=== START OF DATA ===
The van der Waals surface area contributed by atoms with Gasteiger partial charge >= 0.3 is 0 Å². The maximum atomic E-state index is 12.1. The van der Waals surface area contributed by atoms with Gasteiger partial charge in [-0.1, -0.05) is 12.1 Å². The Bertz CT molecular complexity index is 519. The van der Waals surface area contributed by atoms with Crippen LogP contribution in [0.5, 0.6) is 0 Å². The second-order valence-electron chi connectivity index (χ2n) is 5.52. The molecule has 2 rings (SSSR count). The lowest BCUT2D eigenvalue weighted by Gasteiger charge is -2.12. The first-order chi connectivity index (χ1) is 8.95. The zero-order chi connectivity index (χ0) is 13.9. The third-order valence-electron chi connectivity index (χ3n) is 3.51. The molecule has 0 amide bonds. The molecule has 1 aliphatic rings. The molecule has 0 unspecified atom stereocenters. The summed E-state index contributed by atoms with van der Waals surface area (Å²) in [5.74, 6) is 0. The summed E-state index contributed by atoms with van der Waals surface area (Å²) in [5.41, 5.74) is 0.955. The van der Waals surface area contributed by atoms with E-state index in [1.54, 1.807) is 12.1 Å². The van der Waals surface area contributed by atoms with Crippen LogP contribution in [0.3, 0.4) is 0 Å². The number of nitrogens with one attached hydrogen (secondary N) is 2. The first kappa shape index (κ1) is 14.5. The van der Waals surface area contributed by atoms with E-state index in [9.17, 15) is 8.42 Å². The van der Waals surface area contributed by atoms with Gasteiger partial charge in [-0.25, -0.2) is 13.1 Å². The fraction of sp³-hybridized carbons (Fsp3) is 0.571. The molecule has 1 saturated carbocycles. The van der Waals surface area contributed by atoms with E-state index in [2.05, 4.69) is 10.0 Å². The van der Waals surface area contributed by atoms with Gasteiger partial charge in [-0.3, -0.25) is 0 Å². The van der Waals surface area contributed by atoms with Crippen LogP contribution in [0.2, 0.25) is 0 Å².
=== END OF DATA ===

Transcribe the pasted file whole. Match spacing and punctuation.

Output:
The van der Waals surface area contributed by atoms with Gasteiger partial charge >= 0.3 is 0 Å². The maximum atomic E-state index is 12.1. The van der Waals surface area contributed by atoms with Gasteiger partial charge in [-0.1, -0.05) is 12.1 Å². The Bertz CT molecular complexity index is 519. The van der Waals surface area contributed by atoms with Crippen LogP contribution in [0.5, 0.6) is 0 Å². The second-order valence-electron chi connectivity index (χ2n) is 5.52. The molecule has 2 rings (SSSR count). The lowest BCUT2D eigenvalue weighted by Gasteiger charge is -2.12. The first-order chi connectivity index (χ1) is 8.95. The zero-order chi connectivity index (χ0) is 13.9. The third-order valence-electron chi connectivity index (χ3n) is 3.51. The molecule has 0 amide bonds. The molecule has 1 aliphatic rings. The molecule has 0 unspecified atom stereocenters. The summed E-state index contributed by atoms with van der Waals surface area (Å²) in [5.74, 6) is 0. The summed E-state index contributed by atoms with van der Waals surface area (Å²) in [5.41, 5.74) is 0.955. The van der Waals surface area contributed by atoms with E-state index in [1.54, 1.807) is 12.1 Å². The van der Waals surface area contributed by atoms with Crippen LogP contribution in [0.3, 0.4) is 0 Å². The number of nitrogens with one attached hydrogen (secondary N) is 2. The first kappa shape index (κ1) is 14.5. The van der Waals surface area contributed by atoms with E-state index in [9.17, 15) is 8.42 Å². The van der Waals surface area contributed by atoms with Gasteiger partial charge in [-0.25, -0.2) is 13.1 Å². The fraction of sp³-hybridized carbons (Fsp3) is 0.571. The molecule has 1 saturated carbocycles. The van der Waals surface area contributed by atoms with E-state index in [2.05, 4.69) is 10.0 Å². The van der Waals surface area contributed by atoms with Gasteiger partial charge in [-0.3, -0.25) is 0 Å². The van der Waals surface area contributed by atoms with Crippen LogP contribution in [0.2, 0.25) is 0 Å².